Last year Miss Hilly called Minny to tell her she was going to put her mother in a home for old people, and Minny got scared about how she was going to feed her family. What she did next was not Christian, she knew, but if a person sends her own mother away it seems kind of right to do her wrong. Every day after work, Minny went to house after house, looking for another job. For three weeks she tried but no one would hire her. Minny admits she has a sassy mouth—always has; she figured that was why no one would hire her. With only two days left before Miss Walters was leaving, Minny was scared and wondered how she would pay her bills. Then Miss Hilly came to her and offered her an extra twenty-five cents a day to work for her. Minny would never consider taking a job away from her friend Yule May, so she refused. (Not everyone is as two-faced as Miss Hilly is.) Telling the story is making Minny sweat, and Miss Celia is listening as if in a daze.

Miss Hilly then offered her fifty cents more a day, but Minny still refused. Then Miss Hilly “broke her back” and told Minny she knew that no one else would hire her because she made sure they all thought she was a thief—so she might as well come work for her for free. Minny said, “Eat my shit,” and went home. That night she made a chocolate custard pie, and the next day she brought it with her to Miss Walter’s house. She knew Miss Hilly would be there to go through the silver and take anything else of value from her mother.

The pie was sitting in plain sight, and Miss Hilly ate two large slices, believing it was some kind of peace offering. When Miss Walters wanted a piece of the pie, Minny refused to give her any. Miss Hilly insisted that her mother could have some (but just a small piece), and then she asked what Minny put in it to make it taste so good. She told her exactly what she put in that pie. Miss Celia is still rapt, but Minny can no longer meet her eyes. Nobody in the kitchen said a word, and then Miss Walters began to laugh. She laughed so hard she almost fell out of her chair. She told her daughter she got what she deserved, and if she were to tell anyone what Minny did, she would be known all over town as the woman who “ate two slices of Minny’s shit.”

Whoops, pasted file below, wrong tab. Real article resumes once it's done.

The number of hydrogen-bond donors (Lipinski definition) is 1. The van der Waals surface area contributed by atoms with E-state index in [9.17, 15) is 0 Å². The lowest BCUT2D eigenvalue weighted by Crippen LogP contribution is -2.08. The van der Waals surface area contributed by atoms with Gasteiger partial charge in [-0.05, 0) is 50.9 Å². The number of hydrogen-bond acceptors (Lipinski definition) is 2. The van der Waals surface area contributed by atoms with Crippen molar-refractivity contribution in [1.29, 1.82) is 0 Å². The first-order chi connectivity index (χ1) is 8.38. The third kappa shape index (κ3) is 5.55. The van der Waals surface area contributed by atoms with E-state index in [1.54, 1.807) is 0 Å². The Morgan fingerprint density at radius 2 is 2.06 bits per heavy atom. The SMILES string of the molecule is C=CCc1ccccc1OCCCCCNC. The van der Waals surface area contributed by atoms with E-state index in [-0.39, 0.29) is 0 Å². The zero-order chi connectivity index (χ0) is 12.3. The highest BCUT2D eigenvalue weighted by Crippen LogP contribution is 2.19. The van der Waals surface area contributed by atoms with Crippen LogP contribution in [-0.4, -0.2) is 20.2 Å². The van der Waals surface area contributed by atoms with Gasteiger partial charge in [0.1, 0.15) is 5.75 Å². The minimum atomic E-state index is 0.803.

Miss Celia looks disgusted, and Minny apologizes. Miss Hilly thought Miss Celia knew the story or she would not have attacked her as she did. Still Miss Celia just stares. Minny tells her that if she leaves Mister Johnny, Miss Hilly will have beaten them both. Finally Miss Celia gathers herself and thanks Minny for telling her the story. The next morning Miss Celia is up and dressed as always, though she does not say much and looks very tired. She tells Minny her plans for the garden and spends the rest of the day working outside.

The next day Miss Celia is sitting at the table and looking at the mimosa tree outside, the one she thinks is ugly and has wanted to get rid of for months. Minny wonders if she will still have a job after today. Miss Celia takes off her heels, cracks her knuckles, and heads outside into the rain. When Minny sees her next, Miss Celia is carrying an axe. She takes a practice swing and then she starts chopping. It is pouring rain and leaves are sticking to her, but every chop of the axe is stronger than the last. Minny sits at the table and waits for her to finish. Underneath the newspaper, Minny sees Miss Hilly’s note and a check for two hundred dollars. When she looks a little closer, Minny sees that Miss Celia has written something in the little space for notes. In pretty, cursive handwriting, Miss Celia has written, “For Two-Slice Hilly.” Outside, the offending tree finally crashes to the ground.

Illustration of PDF document

Download The Help Study Guide

Subscribe Now
Previous

Chapter 25 Summary

Next

Chapter 27 Summary